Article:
Equity markets finished modestly higher, while sales of government debt in several periphery countries earlier in the day went reasonably well, calming markets. (Financial Times)
Apple again beat earnings estimates on the back of strong international sales of the iPhone. The company reported after the close of trading, but shares were up 7 per cent in after-market. (Financial Times, also Business Insider)
There was more drama over the government’s involvement in NewsCorp’s bid for British Sky Broadcasting, as the FT reports: “In evidence presented to an official inquiry into the press, James Murdoch, News Corp’s deputy chief operating officer, laid bare the intimate relationship between his company and the office of Jeremy Hunt, the media minister who was acting in a quasi-judicial capacity in deciding on News Corp’s £8.3bn bid for full control of British Sky Broadcasting.” (Financial Times, also FT Alphaville)
François Hollande, now the frontrunner in the French presidential elections, said that he wants to “complete” the European fiscal pact with ideas that would promote economic growth, politicians and electorates across Europe continue to question the wisdom of austerity measures. (Financial Times)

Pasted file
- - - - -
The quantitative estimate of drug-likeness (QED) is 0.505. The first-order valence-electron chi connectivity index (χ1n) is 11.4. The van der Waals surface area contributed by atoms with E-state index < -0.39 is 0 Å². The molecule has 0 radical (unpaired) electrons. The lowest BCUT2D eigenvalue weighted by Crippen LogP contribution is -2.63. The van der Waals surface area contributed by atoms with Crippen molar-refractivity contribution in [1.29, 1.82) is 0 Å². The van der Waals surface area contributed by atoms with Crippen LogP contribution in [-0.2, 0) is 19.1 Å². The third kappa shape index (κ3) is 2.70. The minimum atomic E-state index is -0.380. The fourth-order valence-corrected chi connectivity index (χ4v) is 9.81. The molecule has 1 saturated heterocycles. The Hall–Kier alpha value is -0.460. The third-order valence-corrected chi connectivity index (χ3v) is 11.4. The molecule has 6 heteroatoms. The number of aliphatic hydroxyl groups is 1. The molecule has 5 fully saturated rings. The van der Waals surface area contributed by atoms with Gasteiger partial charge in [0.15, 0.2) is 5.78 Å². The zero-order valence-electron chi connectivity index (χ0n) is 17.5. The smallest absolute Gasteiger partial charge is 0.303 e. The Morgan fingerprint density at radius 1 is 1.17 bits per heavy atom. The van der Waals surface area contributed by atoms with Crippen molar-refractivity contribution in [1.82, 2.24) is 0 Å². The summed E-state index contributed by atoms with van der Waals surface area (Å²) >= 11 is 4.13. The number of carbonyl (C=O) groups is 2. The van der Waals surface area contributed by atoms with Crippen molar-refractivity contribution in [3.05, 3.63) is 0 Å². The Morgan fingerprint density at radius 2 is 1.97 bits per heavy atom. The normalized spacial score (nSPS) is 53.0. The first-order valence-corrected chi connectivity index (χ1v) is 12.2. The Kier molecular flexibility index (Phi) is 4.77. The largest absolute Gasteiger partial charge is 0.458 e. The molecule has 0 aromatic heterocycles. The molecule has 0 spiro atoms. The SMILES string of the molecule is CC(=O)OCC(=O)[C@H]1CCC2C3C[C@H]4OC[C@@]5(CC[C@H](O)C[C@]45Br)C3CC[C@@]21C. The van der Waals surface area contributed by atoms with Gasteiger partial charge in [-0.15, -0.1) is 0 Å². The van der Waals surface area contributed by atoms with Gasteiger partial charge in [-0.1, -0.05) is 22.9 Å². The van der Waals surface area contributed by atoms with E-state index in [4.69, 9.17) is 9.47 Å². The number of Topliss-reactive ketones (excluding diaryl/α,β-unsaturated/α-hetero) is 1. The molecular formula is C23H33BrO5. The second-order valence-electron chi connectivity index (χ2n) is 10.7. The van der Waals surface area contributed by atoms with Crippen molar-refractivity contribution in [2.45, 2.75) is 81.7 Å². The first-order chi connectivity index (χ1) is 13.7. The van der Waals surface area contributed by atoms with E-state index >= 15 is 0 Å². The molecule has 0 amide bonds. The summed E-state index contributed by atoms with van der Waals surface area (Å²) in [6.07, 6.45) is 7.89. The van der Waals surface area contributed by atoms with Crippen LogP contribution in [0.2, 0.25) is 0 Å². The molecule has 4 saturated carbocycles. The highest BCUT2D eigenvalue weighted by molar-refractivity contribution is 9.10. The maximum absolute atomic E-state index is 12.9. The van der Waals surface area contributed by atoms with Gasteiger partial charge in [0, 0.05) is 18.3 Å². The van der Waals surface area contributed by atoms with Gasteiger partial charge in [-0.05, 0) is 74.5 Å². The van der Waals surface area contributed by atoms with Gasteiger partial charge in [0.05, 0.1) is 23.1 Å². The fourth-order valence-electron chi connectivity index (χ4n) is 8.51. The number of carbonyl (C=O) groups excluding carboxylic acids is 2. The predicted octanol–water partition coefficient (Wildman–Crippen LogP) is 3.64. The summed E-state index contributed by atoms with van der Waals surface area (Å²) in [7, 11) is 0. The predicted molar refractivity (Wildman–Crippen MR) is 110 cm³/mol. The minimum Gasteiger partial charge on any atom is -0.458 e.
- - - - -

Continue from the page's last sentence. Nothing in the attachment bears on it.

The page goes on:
Home prices in the US appear to be stabilising, as the Case-Shiller index reported a slight gain in February after seasonal adjustments. (Reuters)
A cow in California has mad-cow disease. (Wall Street Journal)
Wednesday is FOMC day! The statement will be out at 12:30pm, with the new projections for the economy and the federal funds rate released just before the presser at 2:15pm. We recommend our colleague Robin Harding’s excellent preview. (FT Money Supply)
FURTHER FURTHER READING
– Q&A with Jens Weidman on austerity.
– Democracy is having its say in Europe.
– The CIO forty under forty list.
– Felix on the problem with NetFlix.
– A roundup of lessons from the financial crisis.
– Swaps regulation faces questions that should have been addressed three years ago.